IG: Interior unprepared for cyber threats

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The Department of Interior is vulnerable to the theft of sensitive data, unprepared to detect and deal with cyber threats and failing to keep users on its computer network from visiting —downloading materials from — illicit websites, according to a new watchdog report.

During testing at a U.S. Geological Survey facility as part of a department-wide audit, Interior's inspector general identified a "workstation attempting to communicate with IP addresses of known malware command and control website in Russia." The machine, Interior later determined, had been compromised.

Auditors found one Interior network user "had been frequenting websites that hosted pornography" and downloading and saving material from the sites to an external drive.

They also found users on the U.S. Geological Survey network were "actively streaming pirated media from Russian and Ukrainian websites."

Inappropriate and risky network behavior occurred undetected, auditors found, due to deficiencies and inconsistencies in Interior's Office of the CIO incident response program.

Rep. Elijah Cummings (D-Md.), the ranking member of the House Oversight and Government Reform Committee, said the findings "are symptomatic of a much broader problem," pointing to the White House's proposed multi-billion-dollar cuts to many civilian agencies.

"Our country faces an increasing number of sophisticated cyberattacks, so it is critical that the federal government increase the funding and investments we need to secure our IT systems at both our defense and civilian agencies," Cummings said.

As part of its assessment, auditors simulated cyberattacks to access Interior's networks. And while OCIO's incident response tools detected "many" of the tests, "hundreds of thousands" of alerts went unnoticed by OCIO staff because they did not review some enterprise security tools for two weeks, auditors stated.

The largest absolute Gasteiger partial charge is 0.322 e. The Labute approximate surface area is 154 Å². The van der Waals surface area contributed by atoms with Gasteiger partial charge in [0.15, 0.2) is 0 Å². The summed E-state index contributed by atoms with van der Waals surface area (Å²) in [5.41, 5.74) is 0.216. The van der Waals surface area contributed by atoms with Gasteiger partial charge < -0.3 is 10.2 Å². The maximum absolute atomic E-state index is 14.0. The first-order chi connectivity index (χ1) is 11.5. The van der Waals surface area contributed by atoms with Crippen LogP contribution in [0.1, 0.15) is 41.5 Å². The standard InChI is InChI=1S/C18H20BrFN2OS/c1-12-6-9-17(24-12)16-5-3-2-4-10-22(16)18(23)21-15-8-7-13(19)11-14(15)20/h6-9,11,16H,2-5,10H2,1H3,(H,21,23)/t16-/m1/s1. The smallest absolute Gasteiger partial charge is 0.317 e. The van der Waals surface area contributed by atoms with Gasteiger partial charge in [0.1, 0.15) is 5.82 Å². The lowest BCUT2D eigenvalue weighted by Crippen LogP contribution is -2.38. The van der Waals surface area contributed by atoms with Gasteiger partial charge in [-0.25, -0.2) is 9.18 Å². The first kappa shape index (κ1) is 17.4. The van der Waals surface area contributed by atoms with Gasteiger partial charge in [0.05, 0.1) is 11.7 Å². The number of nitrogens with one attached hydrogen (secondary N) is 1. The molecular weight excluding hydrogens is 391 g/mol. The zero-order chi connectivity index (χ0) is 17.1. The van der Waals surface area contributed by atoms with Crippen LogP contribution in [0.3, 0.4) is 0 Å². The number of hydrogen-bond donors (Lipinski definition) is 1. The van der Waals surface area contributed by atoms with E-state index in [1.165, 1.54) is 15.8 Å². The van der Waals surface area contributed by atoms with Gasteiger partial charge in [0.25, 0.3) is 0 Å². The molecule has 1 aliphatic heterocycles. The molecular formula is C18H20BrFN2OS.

Due to slow or nonexistent responses to security alerts, sensitive data could be stolen without detection, and risks are not quickly contained or eradicated, auditors stated.

Additionally, auditors reported that OCIO and Interior staff did not investigate "blocked potential threats or inappropriate user behavior" because OCIO's cybersecurity operations group "had been instructed to focus on widespread or confirmed incidents" instead.

"OCIO's blocking of anomalous traffic from bureau computer networks without alerting the affected bureau of the potential cyber threat… directly led to multiple compromised machines remaining on the Department's network for an indeterminate amount of time," the report states.

Further, auditors reported that OCIO's cybersecurity operations team "was not privy to" the department's high-value IT asset list "due to its sensitive nature."

Since those responsible for securing Interior's IT resources could not access the list, "incident response teams could not focus their resources where they were most needed," the report states.

Auditors made 23 recommendations to improve Interior's incident response program and internal controls. Among them are requiring all security incidents to be tracked in a single enterprise system, developing a department-wide policy to address and monitor inappropriate internet usage, as well as the complete replacing or redesigning of the incident tracking system.

Interior concurred with the recommendations, and provided target completion dates.

About the Author

Chase Gunter is a staff writer covering civilian agencies, workforce issues, health IT, open data and innovation.

Prior to joining FCW, Gunter reported for the C-Ville Weekly in Charlottesville, Va., and served as a college sports beat writer for the South Boston (Va.) News and Record. He started at FCW as an editorial fellow before joining the team full-time as a reporter.

Gunter is a graduate of the University of Virginia, where his emphases were English, history and media studies.

Click here for previous articles by Gunter, or connect with him on Twitter: @WChaseGunter


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